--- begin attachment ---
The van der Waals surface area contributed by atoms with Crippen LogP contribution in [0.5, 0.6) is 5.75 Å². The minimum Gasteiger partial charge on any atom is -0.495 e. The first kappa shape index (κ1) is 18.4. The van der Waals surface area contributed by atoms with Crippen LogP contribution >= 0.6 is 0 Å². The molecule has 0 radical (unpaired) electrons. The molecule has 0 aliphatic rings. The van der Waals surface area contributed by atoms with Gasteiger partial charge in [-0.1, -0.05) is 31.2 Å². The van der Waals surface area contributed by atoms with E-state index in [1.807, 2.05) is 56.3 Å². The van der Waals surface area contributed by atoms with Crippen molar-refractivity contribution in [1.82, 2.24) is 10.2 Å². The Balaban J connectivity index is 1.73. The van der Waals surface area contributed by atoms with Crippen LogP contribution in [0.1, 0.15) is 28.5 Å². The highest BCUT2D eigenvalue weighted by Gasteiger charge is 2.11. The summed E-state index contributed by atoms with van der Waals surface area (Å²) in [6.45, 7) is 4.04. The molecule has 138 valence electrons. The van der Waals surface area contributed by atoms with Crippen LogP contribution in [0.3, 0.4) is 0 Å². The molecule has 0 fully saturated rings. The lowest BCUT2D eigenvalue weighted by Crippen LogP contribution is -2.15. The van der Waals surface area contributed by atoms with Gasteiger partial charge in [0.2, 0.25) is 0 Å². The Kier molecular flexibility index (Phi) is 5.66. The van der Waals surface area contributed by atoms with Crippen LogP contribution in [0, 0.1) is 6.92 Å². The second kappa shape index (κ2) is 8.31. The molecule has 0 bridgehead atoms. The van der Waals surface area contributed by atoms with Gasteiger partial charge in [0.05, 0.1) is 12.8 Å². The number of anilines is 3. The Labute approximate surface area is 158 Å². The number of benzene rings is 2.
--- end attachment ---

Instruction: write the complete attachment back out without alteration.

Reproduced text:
The van der Waals surface area contributed by atoms with Crippen LogP contribution in [0.5, 0.6) is 5.75 Å². The minimum Gasteiger partial charge on any atom is -0.495 e. The first kappa shape index (κ1) is 18.4. The van der Waals surface area contributed by atoms with Crippen LogP contribution >= 0.6 is 0 Å². The molecule has 0 radical (unpaired) electrons. The molecule has 0 aliphatic rings. The van der Waals surface area contributed by atoms with Gasteiger partial charge in [-0.1, -0.05) is 31.2 Å². The van der Waals surface area contributed by atoms with E-state index in [1.807, 2.05) is 56.3 Å². The van der Waals surface area contributed by atoms with Crippen molar-refractivity contribution in [1.82, 2.24) is 10.2 Å². The Balaban J connectivity index is 1.73. The van der Waals surface area contributed by atoms with Crippen LogP contribution in [0.1, 0.15) is 28.5 Å². The highest BCUT2D eigenvalue weighted by Gasteiger charge is 2.11. The summed E-state index contributed by atoms with van der Waals surface area (Å²) in [6.45, 7) is 4.04. The molecule has 138 valence electrons. The van der Waals surface area contributed by atoms with Crippen LogP contribution in [0.3, 0.4) is 0 Å². The molecule has 0 fully saturated rings. The lowest BCUT2D eigenvalue weighted by Crippen LogP contribution is -2.15. The van der Waals surface area contributed by atoms with Gasteiger partial charge in [0.2, 0.25) is 0 Å². The Kier molecular flexibility index (Phi) is 5.66. The van der Waals surface area contributed by atoms with Crippen LogP contribution in [0, 0.1) is 6.92 Å². The second kappa shape index (κ2) is 8.31. The molecule has 0 bridgehead atoms. The van der Waals surface area contributed by atoms with Gasteiger partial charge in [0.05, 0.1) is 12.8 Å². The number of anilines is 3. The Labute approximate surface area is 158 Å². The number of benzene rings is 2.